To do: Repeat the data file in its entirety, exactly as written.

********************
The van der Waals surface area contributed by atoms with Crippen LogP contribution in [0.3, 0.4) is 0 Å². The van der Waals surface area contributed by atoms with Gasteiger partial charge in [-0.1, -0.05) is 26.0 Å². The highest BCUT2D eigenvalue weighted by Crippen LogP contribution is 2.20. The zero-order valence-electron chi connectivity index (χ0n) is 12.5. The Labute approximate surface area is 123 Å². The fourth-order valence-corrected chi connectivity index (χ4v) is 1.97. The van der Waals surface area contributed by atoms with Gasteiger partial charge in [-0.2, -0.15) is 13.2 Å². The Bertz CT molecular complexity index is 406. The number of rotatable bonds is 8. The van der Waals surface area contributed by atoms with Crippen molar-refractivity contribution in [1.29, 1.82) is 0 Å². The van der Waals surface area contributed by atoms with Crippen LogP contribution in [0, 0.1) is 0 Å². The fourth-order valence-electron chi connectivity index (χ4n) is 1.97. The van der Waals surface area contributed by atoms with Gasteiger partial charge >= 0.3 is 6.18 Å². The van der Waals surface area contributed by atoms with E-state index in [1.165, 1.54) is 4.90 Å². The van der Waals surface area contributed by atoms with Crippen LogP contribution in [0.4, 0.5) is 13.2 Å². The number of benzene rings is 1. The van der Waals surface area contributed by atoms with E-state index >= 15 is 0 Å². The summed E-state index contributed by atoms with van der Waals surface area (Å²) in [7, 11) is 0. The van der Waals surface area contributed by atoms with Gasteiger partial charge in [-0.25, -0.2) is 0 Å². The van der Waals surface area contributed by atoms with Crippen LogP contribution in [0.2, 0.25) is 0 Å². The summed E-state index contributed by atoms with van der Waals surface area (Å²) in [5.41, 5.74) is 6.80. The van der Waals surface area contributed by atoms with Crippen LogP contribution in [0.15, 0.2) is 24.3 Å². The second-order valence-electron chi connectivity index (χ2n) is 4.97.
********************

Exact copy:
The van der Waals surface area contributed by atoms with Crippen LogP contribution in [0.3, 0.4) is 0 Å². The van der Waals surface area contributed by atoms with Gasteiger partial charge in [-0.1, -0.05) is 26.0 Å². The highest BCUT2D eigenvalue weighted by Crippen LogP contribution is 2.20. The zero-order valence-electron chi connectivity index (χ0n) is 12.5. The Labute approximate surface area is 123 Å². The fourth-order valence-corrected chi connectivity index (χ4v) is 1.97. The van der Waals surface area contributed by atoms with Gasteiger partial charge in [-0.2, -0.15) is 13.2 Å². The Bertz CT molecular complexity index is 406. The number of rotatable bonds is 8. The van der Waals surface area contributed by atoms with Crippen molar-refractivity contribution in [1.29, 1.82) is 0 Å². The van der Waals surface area contributed by atoms with Crippen LogP contribution in [0, 0.1) is 0 Å². The fourth-order valence-electron chi connectivity index (χ4n) is 1.97. The van der Waals surface area contributed by atoms with Gasteiger partial charge >= 0.3 is 6.18 Å². The van der Waals surface area contributed by atoms with E-state index in [1.165, 1.54) is 4.90 Å². The van der Waals surface area contributed by atoms with Crippen LogP contribution in [0.4, 0.5) is 13.2 Å². The number of benzene rings is 1. The van der Waals surface area contributed by atoms with E-state index >= 15 is 0 Å². The summed E-state index contributed by atoms with van der Waals surface area (Å²) in [7, 11) is 0. The van der Waals surface area contributed by atoms with Gasteiger partial charge in [-0.25, -0.2) is 0 Å². The van der Waals surface area contributed by atoms with Crippen LogP contribution in [0.2, 0.25) is 0 Å². The summed E-state index contributed by atoms with van der Waals surface area (Å²) in [5.41, 5.74) is 6.80. The van der Waals surface area contributed by atoms with Crippen LogP contribution in [0.15, 0.2) is 24.3 Å². The second-order valence-electron chi connectivity index (χ2n) is 4.97.